2) I have a front-loading washer. When I poured the pre-dissolved salt and iDye solution in the machine, it went through the holes in the washer drum and I’m not sure if some it got drained or not. But when I turned on the wash and came back 30 minutes later, the pants were all covered thoroughly in a black dye (which surprised me more when post-rinse and spin that the pants barely changed).

Now, Paula, I seek your assistance. From Googling and doing some research, it seems that you are one of the more knowledgeable people on this topic on the internet and I am curious what you would recommend as my next step.

Thank you!

Hi Bernie,

The problem is a combination of choosing the correct dye for the fiber, and using the correct temperature for the dye. The dye that I recommend for your project, Procion MX dye, will work well on cotton without having to use high heat.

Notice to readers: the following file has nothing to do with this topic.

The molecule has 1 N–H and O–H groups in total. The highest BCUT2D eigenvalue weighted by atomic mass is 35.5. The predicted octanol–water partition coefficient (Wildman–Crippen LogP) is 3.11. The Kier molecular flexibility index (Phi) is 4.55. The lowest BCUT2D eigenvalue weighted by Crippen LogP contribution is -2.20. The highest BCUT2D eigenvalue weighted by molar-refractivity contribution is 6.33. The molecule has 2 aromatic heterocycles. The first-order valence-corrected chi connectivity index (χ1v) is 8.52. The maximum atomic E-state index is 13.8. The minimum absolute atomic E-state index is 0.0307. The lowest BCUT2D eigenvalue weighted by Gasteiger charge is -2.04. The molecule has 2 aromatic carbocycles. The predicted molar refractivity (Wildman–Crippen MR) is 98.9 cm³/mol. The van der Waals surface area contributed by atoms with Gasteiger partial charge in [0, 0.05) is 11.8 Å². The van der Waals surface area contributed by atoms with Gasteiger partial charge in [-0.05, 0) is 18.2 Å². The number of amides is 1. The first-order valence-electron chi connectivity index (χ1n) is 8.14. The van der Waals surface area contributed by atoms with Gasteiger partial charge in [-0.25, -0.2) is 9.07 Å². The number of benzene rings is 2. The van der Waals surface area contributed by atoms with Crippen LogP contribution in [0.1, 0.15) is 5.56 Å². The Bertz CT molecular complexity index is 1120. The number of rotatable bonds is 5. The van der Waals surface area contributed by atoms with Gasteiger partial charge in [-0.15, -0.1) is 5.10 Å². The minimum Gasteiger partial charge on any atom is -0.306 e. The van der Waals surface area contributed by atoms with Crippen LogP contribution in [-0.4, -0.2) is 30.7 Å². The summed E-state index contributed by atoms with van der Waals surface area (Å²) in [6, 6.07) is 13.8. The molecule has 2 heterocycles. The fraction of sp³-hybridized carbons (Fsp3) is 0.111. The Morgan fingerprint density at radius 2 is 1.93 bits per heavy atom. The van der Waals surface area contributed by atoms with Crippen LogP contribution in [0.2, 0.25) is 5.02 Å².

The iDye Poly works only on synthetic fibers and only when boiled with the clothing, at least at a simmer but preferably at a good rolling boil, for at least half an hour. iDye Poly does not work in the washing machine, because it’s not hot enough. Even when used correctly, though, it will have little effect on clothing that contains only 2% polyester. Only one thread in fifty will even take the dye at all! Polyester dye does not color cotton at all; no matter how you apply it, it will wash out of the cotton. It’s great for clothing that contains, say, 50% polyester, when combined with the plain iDye for natural fibers to dye the non-polyester portion of the fibers in the fabric. However, you are right to be concerned about shrinkage when boiling cotton or cotton-blend fabric.